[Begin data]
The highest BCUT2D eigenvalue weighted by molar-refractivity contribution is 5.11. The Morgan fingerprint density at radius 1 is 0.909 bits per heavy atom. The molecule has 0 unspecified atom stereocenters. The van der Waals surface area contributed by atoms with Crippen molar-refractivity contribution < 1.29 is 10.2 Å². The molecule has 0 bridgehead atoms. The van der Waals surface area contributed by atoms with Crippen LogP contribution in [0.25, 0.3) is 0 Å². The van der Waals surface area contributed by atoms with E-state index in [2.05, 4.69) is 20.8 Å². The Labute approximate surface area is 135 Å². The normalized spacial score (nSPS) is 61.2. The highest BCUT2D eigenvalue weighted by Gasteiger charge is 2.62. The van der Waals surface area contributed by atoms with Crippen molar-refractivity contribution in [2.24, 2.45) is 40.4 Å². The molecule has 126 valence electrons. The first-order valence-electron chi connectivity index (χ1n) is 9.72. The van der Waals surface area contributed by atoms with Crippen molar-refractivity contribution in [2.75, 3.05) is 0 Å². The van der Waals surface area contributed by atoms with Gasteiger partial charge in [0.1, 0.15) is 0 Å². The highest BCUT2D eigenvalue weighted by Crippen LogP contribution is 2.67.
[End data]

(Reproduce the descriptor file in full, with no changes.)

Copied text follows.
The highest BCUT2D eigenvalue weighted by molar-refractivity contribution is 5.11. The Morgan fingerprint density at radius 1 is 0.909 bits per heavy atom. The molecule has 0 unspecified atom stereocenters. The van der Waals surface area contributed by atoms with Crippen molar-refractivity contribution < 1.29 is 10.2 Å². The molecule has 0 bridgehead atoms. The van der Waals surface area contributed by atoms with Crippen LogP contribution in [0.25, 0.3) is 0 Å². The van der Waals surface area contributed by atoms with E-state index in [2.05, 4.69) is 20.8 Å². The Labute approximate surface area is 135 Å². The normalized spacial score (nSPS) is 61.2. The highest BCUT2D eigenvalue weighted by Gasteiger charge is 2.62. The van der Waals surface area contributed by atoms with Crippen molar-refractivity contribution in [2.24, 2.45) is 40.4 Å². The molecule has 126 valence electrons. The first-order valence-electron chi connectivity index (χ1n) is 9.72. The van der Waals surface area contributed by atoms with Crippen molar-refractivity contribution in [2.75, 3.05) is 0 Å². The van der Waals surface area contributed by atoms with Gasteiger partial charge in [0.1, 0.15) is 0 Å². The highest BCUT2D eigenvalue weighted by Crippen LogP contribution is 2.67.